Building on the long tradition of Conservative reform, they will give hundreds of thousands of people a chance to support the Health Service.
Posts Tagged: Public Services
Damian Green: Why a forced choice between a Brexity North and a Globalist South would be a false one – and damage our Party
The first of a ConHome series this week on Boris Johnson’s Reset Moment – and what should follow from it.
Mark Lehain: “The Government stands unequivocally against critical race theory.” The significance of Badenoch’s speech this week.
The Campaign for Common Sense has four simple, low-effort, suggestions as to how schools can be helped to get back on track.
The NHS employs 1.75 million people and is too monolithic. The number of civil servants has risen to 460,000. This is territory which the Chancellor needs to examine in detail.
However, he doesn’t recognise the £10bn figure bosses are reportedly asking for on the NHS’ 72nd anniversary.
Three million of them are unlikely to pitch up here, but government must plan for all eventualities – and support for its plan wouldn’t survive a mass influx.
Richard Holden: Here in Durham, Labour ponder tinkering with statues – while local people yearn for jobs, security and pay
We need to switch from specifying “what’s allowed to open” to “what in the interest of public health needs to continue to be restricted.”
This is 25 times the number of skilled work permits issued each year to non-EU citizens and their dependants.
Some of its problems can be fixed. Others won’t be. And one perhaps can’t be: namely, that this Parliament seems to be incapable of saying No.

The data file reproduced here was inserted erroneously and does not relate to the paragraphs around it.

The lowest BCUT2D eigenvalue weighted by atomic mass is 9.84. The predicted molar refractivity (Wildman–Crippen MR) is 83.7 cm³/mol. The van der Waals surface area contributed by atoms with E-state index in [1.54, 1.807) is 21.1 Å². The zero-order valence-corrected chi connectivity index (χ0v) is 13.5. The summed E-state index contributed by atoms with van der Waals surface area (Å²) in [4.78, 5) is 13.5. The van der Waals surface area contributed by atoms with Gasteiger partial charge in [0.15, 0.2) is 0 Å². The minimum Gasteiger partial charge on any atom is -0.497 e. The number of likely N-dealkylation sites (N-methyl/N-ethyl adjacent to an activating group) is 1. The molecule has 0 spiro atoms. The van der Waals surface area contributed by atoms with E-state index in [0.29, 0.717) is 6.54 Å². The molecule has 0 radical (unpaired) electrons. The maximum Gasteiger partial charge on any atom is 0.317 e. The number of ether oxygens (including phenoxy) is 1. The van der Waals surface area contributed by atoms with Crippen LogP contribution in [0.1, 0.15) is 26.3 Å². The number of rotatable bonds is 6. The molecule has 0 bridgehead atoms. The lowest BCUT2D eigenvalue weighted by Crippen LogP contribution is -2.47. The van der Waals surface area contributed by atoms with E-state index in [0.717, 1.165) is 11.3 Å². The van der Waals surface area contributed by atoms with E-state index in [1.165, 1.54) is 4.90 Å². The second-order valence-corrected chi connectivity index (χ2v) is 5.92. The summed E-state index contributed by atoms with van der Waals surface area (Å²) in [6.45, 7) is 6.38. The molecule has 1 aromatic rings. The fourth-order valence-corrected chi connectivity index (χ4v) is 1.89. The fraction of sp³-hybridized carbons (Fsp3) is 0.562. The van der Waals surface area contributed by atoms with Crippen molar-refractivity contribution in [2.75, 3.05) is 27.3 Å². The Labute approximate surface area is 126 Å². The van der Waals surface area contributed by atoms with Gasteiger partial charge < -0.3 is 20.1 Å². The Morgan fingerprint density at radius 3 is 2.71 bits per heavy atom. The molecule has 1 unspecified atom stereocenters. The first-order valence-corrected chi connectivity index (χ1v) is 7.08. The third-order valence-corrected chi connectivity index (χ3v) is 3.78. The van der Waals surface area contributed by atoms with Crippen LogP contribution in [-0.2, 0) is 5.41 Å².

Will Green: I’m a Labour supporter – but here’s why I believe that Universal Basic Income wouldn’t work
Effectively, for much of the population, UBI would merely take their money and then give it back to them. What’s the point?
David Gauke: The virus – and my journey from serving as Lord Chancellor to volunteering to stack shelves
Plus: Treasury and Work & Pensions lessons. Greenlighters v the rest. Remembering Attlee’s surplus. And: the key question now is “how”, not “what”.
The economy and the virus. Tear up the rulebook – we need Big State Government on a scale unknown in modern times.
The implications of the crisis are such that Johnson and Sunak need not so much to think outside the box as to trample it to tatters altogether.
Budget 1) This was less a Conservative Budget than “the People’s Budget”. From a Vote Leave Government – not the usual Tory one.
It may be necessary, given the Coronavirus, and could even work. But Britain has a long, long record of state spending failing to turbo-charge growth.
Plus: As of writing, I’ve had hardly any communications at all from constituents about the Coronavirus.
My answer would be “maybe, provided the spending or tax cuts significantly improved our growth potential.”